TLP: Shhh! We're Saving Money!
Privatization seems to be gaining popularity for cash-strapped governments. Prisons, payroll, IT, even entire municipal workforces. Mostly, it seems to work out and let's face it, it's a rare government entity that can't do with a little slimming down. So why is this causing people to freak out?
A private company in Maryland has taken over public libraries in ailing cities in California, Oregon, Tennessee and Texas, growing into the country’s fifth-largest library system.Maybe that's the issue. The old school library, with shelf after shelf of books and back issues of magazines and the Reader's Guide to Periodical Literature. CDs, DVDs and books on tape.
Now the company, Library Systems & Services, has been hired for the first time to run a system in a relatively healthy city, setting off an intense and often acrimonious debate about the role of outsourcing in a ravaged economy.
A $4 million deal to run the three libraries here is a chance for the company to demonstrate that a dose of private management can be good for communities, whatever their financial situation. But in an era when outsourcing is most often an act of budget desperation — with janitors, police forces and even entire city halls farmed out in one town or another — the contract in Santa Clarita has touched a deep nerve and begun a round of second-guessing.
Can a municipal service like a library hold so central a place that it should be entrusted to a profit-driven contractor only as a last resort — and maybe not even then?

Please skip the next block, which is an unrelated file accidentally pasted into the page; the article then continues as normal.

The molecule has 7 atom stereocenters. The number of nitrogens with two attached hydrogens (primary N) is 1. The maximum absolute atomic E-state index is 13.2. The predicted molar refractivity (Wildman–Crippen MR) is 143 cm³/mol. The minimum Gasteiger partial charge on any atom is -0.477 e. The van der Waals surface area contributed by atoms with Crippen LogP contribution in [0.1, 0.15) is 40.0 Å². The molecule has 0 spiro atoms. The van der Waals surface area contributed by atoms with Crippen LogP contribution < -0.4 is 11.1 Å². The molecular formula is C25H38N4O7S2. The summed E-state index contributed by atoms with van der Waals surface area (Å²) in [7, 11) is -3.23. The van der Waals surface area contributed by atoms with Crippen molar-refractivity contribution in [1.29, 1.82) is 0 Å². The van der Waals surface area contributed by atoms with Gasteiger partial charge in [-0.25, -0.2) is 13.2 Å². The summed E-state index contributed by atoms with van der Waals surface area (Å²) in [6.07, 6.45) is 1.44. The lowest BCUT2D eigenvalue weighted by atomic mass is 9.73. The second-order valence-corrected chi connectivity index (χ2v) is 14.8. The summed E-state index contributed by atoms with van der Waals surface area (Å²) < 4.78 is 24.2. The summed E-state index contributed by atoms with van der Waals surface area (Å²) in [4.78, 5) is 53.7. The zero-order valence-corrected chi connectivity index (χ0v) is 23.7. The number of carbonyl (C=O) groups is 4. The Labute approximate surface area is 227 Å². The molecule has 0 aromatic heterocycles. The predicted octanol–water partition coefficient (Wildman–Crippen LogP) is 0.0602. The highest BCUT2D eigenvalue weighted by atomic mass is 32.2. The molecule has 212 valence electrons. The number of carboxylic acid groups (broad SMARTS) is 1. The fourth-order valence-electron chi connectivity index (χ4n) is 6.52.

“There’s this American flag, apple pie thing about libraries,” said Frank A. Pezzanite, the outsourcing company’s chief executive. He has pledged to save $1 million a year in Santa Clarita, mainly by cutting overhead and replacing unionized employees. “Somehow they have been put in the category of a sacred organization.”
The company, known as L.S.S.I., runs 14 library systems operating 63 locations. Its basic pitch to cities is that it fixes broken libraries — more often than not by cleaning house.
“A lot of libraries are atrocious,” Mr. Pezzanite said. “Their policies are all about job security. That’s why the profession is nervous about us. You can go to a library for 35 years and never have to do anything and then have your retirement. We’re not running our company that way. You come to us, you’re going to have to work.”
In case people haven't noticed, the Internet is a pretty good tool for research, music can be downloaded, Netflix delivers movies right to the teevee and just about anything you want to read is available on a Kindle. None of that requires driving to the library, waiting for help at the circulation desk or avoiding the homeless guy skeeving porn for hours on the library PC.
So, if it saves money, maybe this will keep some libraries open. Can we try this next with the DMV?